From a tactical standpoint, the fact that it was Trump who canceled the summit could be seen as a win-win for North Korea, said Mark Fitzpatrick, head of the International Institute for Strategic Studies in Washington.
“If the summit with Trump can be salvaged, they get the benefit of being treated as an equal with the superpower and a staged process of denuclearization,” he said. “And if it can’t be, the result is that a wedge has been driven between South Korea and the U.S.”
The cancellation caught the government in Seoul completely by surprise and embarrassed South Korean President Moon Jae-in, who had been helping Trump prepare for the Singapore summit and met with Trump on Tuesday in the Oval Office.
Chung Dong-young, a previous unification minister in South Korea, said Trump’s sudden announcement was “an act of disrespect toward the president of an allied nation.”
“Trump owes Moon a proper explanation,” said Chung, who is now a lawmaker.
Driving a wedge between the allies was probably part of Kim’s plan. He had set up “a very smart and strategic fallback position,” Rapp-Hooper said.
“By acting like the adult in the room and by having these public interactions with South Korea and China, he has co-opted the other regional players,” she said, referring to Kim’s summit with Moon last month and his two meetings in China with President Xi Jinping. “They both now have stakes in this process continuing, while Trump looks like a mercurial, maximalist hard-liner.”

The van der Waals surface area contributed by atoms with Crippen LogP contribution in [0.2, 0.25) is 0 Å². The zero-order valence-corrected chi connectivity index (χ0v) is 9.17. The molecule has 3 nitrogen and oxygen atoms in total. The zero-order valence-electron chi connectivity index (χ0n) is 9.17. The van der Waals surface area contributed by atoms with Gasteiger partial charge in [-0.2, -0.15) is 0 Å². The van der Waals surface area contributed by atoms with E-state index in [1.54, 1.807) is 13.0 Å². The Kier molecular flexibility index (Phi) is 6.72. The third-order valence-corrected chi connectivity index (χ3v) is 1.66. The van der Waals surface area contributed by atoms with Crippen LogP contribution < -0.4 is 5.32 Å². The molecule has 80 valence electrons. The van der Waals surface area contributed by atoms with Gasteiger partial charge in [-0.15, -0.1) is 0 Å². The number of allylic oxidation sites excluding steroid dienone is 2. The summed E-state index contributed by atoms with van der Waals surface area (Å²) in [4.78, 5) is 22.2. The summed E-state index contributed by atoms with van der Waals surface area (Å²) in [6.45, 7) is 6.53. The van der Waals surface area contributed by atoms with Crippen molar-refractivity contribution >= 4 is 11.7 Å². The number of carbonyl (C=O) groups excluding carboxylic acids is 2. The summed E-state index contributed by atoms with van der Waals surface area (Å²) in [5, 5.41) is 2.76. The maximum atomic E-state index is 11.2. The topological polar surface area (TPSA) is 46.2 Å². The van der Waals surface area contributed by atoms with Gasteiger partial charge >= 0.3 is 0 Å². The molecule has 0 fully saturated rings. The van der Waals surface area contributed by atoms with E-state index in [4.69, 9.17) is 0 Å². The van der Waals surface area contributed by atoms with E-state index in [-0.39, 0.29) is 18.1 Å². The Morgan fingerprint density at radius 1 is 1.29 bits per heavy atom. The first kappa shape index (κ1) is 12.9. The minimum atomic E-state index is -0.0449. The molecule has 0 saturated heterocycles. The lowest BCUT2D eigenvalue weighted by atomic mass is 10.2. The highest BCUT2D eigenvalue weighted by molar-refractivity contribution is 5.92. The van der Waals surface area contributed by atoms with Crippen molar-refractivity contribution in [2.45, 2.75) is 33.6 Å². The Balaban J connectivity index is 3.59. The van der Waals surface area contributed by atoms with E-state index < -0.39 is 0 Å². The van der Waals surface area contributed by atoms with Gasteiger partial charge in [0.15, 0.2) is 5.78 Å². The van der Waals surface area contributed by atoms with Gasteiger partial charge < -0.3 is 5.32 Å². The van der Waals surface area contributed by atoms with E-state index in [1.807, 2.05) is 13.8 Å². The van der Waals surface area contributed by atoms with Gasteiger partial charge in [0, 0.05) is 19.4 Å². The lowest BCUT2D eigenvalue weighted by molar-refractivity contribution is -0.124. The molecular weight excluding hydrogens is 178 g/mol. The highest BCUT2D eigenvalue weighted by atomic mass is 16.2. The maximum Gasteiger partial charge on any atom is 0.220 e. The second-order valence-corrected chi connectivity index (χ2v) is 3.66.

Moon’s administration said Friday that it will press ahead with the inter-Korean agreement signed last month, pledging to work toward a peace treaty with the North and looking for economic projects it can pursue without contravening sanctions.
China, meanwhile, has already lost much of its enthusiasm for enforcing sanctions. Prohibited North Korean seafood is abundant again in markets on the Chinese side of the border and North Korean workers are returning, Japan’s Nikkei Asian Review reported from the Chinese border city of Dandong this week.
This may make China, which values stability on the Korean Peninsula above all else, more likely to support North Korea, said Abraham Denmark, director of the Asia program at the Wilson Center in Washington.
“It is highly likely that China will continue to soften enforcement of sanctions on North Korea, which will undermine U.S. efforts to sustain maximum pressure in the absence of substantial progress toward denuclearization,” he said.
After barely hiding his disdain for the young North Korean leader during his first five years in power, Xi has welcomed him to China twice since March.
It is in Xi’s interest for diplomacy to continue, said Shi Yinhong, a professor of international relations at Renmin University of China in Beijing.
“China now faces the possibility that the tense situation of last year will return,” he said, referring to the volleys of threats between Trump and Kim. “Whatever Trump does next, China is unlikely, or at least extremely reluctant, to sacrifice its newly improved relationship with North Korea.”
Rauhala reported from Beijing. Min Joo Kim in Seoul and Luna Ling, Yang Liu and Amber Ziye Wang in Beijing contributed to this report.